13 Ghosts – Part Two

I received a comment from Encik Md Sha’ani bin Abdullah, Commissioner of SUHAKAM containing the media statement from the Chairman of SUHAKAM.  When I received the notification I was inside my car along Jalan Bandar, and I hoped that it would contain something new.  To be fair, this is what was sent.  Let me thank Encik Md Sha’ani for his comment:


Suruhanjaya Hak Asasi Manusia Malaysia (SUHAKAM) meluahkan rasa amat kecewa dan terkejut dengan penangkapan terbaru 13 individu di bawah Akta Keselamatan Dalam Negeri 1960 (ISA) atas kegiatan gerakan militan di Sabah. Tindakan pihak berkuasa ini benar-benar mengejutkan dan sama sekali bertentangan dengan keputusan Perdana Menteri yang berani dan bersejarah untuk memansuhkan ISA serta pengiktirafan dan penghormatan terhadap hak asasi manusia serta perseimbangan antara hak tersebut dengan peraturan undang-undang dalam sistem demokrasi berparlimen negara – yang telah lama dinanti-nantikan dan amat dialu-alukan dengan sepenuh hati oleh rakyat.

Selaras dengan seruan yang telah dibuat sebelum ini agar undang-undang penahanan pencegahan dimansuhkan, Suruhanjaya menggesa agar pihak berkuasa membebaskan kesemua mereka yang ditahan di bawah undang-undang tersebut dan memberikan hak mereka kepada perbicaraan terbuka dengan diwakili peguam. Suruhanjaya juga menyeru Kerajaan supaya menghentikan penggubalan undang-undang yang membenarkan penahanan tanpa bicara dan agar menangani isu berkaitan keganasan di bawah undang-undang lain yang sedia ada; dan sementara pemansuhan ISA dibuat, tiada sebarang penangkapan akan dijalankan di bawah Akta ini.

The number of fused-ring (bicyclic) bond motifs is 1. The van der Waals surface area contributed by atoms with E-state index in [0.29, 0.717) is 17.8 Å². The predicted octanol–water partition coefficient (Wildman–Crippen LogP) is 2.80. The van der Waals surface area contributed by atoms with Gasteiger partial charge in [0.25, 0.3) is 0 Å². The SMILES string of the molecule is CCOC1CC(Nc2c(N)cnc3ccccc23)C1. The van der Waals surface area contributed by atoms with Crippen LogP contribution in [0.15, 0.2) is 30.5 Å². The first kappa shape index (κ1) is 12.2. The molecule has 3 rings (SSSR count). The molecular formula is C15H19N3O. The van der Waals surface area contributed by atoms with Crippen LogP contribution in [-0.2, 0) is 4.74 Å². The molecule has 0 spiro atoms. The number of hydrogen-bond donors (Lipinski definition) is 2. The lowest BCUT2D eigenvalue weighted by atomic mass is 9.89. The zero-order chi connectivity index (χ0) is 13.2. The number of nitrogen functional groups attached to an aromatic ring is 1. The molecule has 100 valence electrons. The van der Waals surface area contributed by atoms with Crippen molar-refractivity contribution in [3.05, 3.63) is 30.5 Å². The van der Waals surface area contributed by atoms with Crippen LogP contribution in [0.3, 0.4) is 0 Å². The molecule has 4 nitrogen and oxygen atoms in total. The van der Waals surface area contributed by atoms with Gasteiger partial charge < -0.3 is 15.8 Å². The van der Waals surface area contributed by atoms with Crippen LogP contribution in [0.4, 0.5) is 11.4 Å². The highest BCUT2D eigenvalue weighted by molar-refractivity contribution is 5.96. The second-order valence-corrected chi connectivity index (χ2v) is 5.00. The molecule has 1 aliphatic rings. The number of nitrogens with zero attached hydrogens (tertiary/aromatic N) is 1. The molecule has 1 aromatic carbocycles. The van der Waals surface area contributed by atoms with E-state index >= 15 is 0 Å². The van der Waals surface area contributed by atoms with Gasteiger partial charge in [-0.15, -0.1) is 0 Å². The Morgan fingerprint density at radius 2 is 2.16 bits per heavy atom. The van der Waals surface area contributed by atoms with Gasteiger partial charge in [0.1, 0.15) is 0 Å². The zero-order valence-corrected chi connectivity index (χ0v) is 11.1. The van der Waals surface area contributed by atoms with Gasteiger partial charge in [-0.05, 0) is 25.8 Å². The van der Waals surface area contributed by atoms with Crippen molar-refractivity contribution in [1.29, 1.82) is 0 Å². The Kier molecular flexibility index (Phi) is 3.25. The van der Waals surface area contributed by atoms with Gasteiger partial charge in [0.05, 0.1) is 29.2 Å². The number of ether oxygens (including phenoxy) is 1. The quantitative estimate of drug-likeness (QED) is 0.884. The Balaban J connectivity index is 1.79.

Suruhanjaya Hak Assasi Manusia Malaysia (SUHAKAM)
18 November 2011

There was nothing new.  However, to be fair, I decided to post the media statement here so everyone could read it.  Honestly, I was hoping for something new, for SUHAKAM as a body formed via an Act of Parliament, to advise the Government on the course of action that should be taken – i.e the Act(s) that should have been used to deal with terrorism.  I was truly disappointed.  The statement underscores my point in a previous posting that SUHAKAM is acting more like a non-governmental organisation, than a body to assist the Government and law enforcement agencies on human rights.  When I say human rights, I do not just mean the rights of those arrested under the Internal Security Act, but also the rights of the majority to life, liberty and security of person as stated in Article 3 of the Universal Declaration of Human Rights that the Commission religiously upholds.